The first major probe into the Covid crisis was published on Tuesday, concluding that thousands of care home residents died needlessly in the pandemic, and that ministers were blinded by ‘groupthink’ among scientific advisers who wrongly wanted to manage the spread of the virus, rather than suppress it.
The dossier also claimed that No10’s early decisions on lockdowns and social distancing rank as ‘one of the most important public health failures the UK has ever experienced’.
She continued: ‘NHS staff cannot keep up with demand, with staff absences playing a part increasingly steadily throughout September – there were an average of over 73,500 staff absent in the last week of September.
‘At this point, staff will be gearing up for a very difficult time ahead, given waits traditionally lengthen in the winter period.’
Experts said waiting lists are climbing to their highest levels ‘not seen since the waiting times crisis in the 1990s’. More than 50,000 people were waiting more than a year for hospital treatment in 1999 before the Government ploughed money into the health service to reduce waiting times.
Siva Anandaciva, chief analyst at the King’s Fund thinktank said: ‘Today’s figures show the NHS is fighting battles on multiple fronts.
‘Waiting lists for planned hospital care continue to climb towards levels not seen since the waiting times crisis in the 1990s, with the number of people on the list now reaching 5.7million and almost 10,000 people waiting over two years.
‘With the full impact of winter still to come we are already seeing record lows in A&E performance. Despite a target to see 95 per cent of people within four hours, a quarter of patients are waiting longer than that.
‘After years of under-investment, the cost of tackling the backlog of maintenance issues with NHS buildings and equipment now stands at over £9.2billion, a substantial proportion of which need urgent action to avoid harm to staff and patients.’
He continued: ‘The government has announced significant, additional funding to support NHS services, but hasn’t yet delivered on promises to increase capital investment in buildings and equipment, or provided the funding required to train and develop the staff needed to address chronic workforce shortages.
‘The Spending Review later this month is the opportunity to put that right, or risk undermining efforts to reduce the waiting list backlog, modernise services and deliver the government’s manifesto commitments.’
The NHS said it has experienced its busiest September on record, contributing to the record A&E waiting times.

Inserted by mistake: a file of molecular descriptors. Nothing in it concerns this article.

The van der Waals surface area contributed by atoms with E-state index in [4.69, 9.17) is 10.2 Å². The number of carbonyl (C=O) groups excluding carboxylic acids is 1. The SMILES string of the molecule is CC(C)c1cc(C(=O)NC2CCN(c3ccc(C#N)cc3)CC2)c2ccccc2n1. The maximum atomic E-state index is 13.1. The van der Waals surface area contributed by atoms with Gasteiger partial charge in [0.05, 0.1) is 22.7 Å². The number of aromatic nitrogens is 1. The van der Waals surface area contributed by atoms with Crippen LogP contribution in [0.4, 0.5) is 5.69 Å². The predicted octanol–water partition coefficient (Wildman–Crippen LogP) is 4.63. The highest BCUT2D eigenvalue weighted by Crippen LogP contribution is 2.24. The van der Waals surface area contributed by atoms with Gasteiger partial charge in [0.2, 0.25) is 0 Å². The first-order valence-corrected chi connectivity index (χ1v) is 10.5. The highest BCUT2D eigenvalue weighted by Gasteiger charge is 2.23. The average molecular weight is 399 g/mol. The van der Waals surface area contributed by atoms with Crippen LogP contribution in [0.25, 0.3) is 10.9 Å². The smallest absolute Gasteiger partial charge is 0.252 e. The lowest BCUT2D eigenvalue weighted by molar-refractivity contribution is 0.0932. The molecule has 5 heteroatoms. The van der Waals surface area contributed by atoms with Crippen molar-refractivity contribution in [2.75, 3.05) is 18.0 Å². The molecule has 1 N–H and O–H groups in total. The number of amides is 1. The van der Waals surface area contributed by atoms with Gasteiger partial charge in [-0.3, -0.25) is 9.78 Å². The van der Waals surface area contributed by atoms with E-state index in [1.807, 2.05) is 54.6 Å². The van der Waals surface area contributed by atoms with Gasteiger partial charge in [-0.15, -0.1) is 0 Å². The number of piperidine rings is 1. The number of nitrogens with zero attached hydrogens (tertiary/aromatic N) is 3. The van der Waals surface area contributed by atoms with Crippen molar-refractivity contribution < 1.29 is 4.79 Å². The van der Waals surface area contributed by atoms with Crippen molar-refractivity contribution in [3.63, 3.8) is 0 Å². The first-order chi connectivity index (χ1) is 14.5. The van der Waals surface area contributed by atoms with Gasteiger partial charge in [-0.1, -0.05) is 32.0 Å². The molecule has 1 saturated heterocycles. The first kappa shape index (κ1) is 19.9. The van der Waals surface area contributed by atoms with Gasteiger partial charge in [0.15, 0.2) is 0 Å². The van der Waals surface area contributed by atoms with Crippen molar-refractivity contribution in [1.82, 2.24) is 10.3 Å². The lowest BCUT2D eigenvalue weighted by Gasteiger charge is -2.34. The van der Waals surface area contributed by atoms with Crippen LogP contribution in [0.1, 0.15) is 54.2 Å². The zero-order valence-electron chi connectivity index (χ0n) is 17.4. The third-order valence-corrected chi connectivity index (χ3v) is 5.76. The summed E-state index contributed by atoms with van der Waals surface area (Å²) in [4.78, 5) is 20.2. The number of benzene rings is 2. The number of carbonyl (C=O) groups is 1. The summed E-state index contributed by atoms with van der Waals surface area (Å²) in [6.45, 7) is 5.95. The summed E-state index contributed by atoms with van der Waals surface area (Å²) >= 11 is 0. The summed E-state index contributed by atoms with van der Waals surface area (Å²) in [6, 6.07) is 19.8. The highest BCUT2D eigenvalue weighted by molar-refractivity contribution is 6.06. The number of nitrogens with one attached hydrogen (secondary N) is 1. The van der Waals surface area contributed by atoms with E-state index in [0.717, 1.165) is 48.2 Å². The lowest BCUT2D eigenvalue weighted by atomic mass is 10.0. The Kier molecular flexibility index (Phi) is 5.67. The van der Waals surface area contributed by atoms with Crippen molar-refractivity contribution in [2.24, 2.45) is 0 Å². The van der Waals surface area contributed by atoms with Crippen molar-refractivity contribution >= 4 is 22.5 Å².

An NHS England spokesperson said the health service did a third more operations in August than in the same month last year, despite dealing with 14 times more patients.
Professor Powis said: ‘There is no doubt the NHS is running hot, with the highest ever number of patients seen in A&E in September, 14-times as many Covid patients in hospital compared to the same month last year and a record 999 ambulance calls.
Grieving daughter says mother who killed herself after phone appointment with GP should have been seen face-to-face
The daughter of a woman who hanged herself just two hours after a desperate phone call to her GP – in which she warned of her suicidal intentions – is calling for the return of face-to-face appointments.
Kimberley Childes, 28, of Caernarfon, North Wales, told MailOnline that the health service ‘let down’ her mother Clare Childes, 45, who she believes was in dire need of in-person treatment when she arranged an over-the-phone consultation on March 31.
An inquest yesterday heard how during a 13-minute call with Dr Gwilym Evans, Clare warned that she had downed a bottle of alcohol and was considering hanging herself later that evening.
But the mother-of-three was not immediately referred to a mental health crisis team over concerns she would not be seen because she had been drinking – while the doctor initially told her that he would call her back the next day.
Clare was found dead in her home by her son’s girlfriend just two hours later.
‘But despite the busiest September on record, NHS staff have moved heaven and earth to make the best possible use of additional investment delivering millions more tests, checks, treatments and operations.
‘That is why it is really important people do not delay seeking help from the NHS if they feel unwell.
‘Anyone needing help should come forward through 111 online so that staff can help you with the best option for your care, and it remains as important as ever to get your lifesaving Covid jab, and with winter approaching, to get your flu jab too.’
NHS figures also show a reduction in the number of patients waiting for a diagnostic scan for the first time this year, meaning more people are now getting the checks they need. This follows the rollout of NHS diagnostic centres last month which were backed by fresh funding to help the NHS to tackle the backlog.
Ambulances responded to a record 76,000 life threatening call-outs, an increase of more than 20,000 on the previous high for September, while 999 took nearly one million calls in September.
NHS 111 also saw record demand taking a call every 7 seconds and over 1.9million calls in total across August. The NHS has invested an additional £23 million into NHS 111 to help the service meet the increased demand.
Deputy chief executive of NHS Providers, Saffron Cordery said: ‘Today’s figures demonstrate the extremely challenging position trusts are in as we head into winter.
‘Ambulances are under incredible strain, with demand amongst the most seriously ill patients rising by a staggering 37 per cent compared to before the Covid pandemic.
‘This pressure is being felt across urgent and emergency care. There are worrying delays for patients, with over 5,000 people waiting over 12 hours to be admitted into hospital. Referrals for mental health services are far higher than they were before the pandemic and demand for community services continues to be a major concern.
‘However, it is important to recognise the professionalism and commitment of NHS staff, who have given so much through the pandemic and are working hard for patients in these exceptionally difficult circumstances.
‘Waiting lists for planned surgery have reached a new high of 5.7 million but there are hopeful signs this rise is starting to plateau, and there is some evidence of progress in bearing down on the longest waits, alongside the focus on the most urgent cases.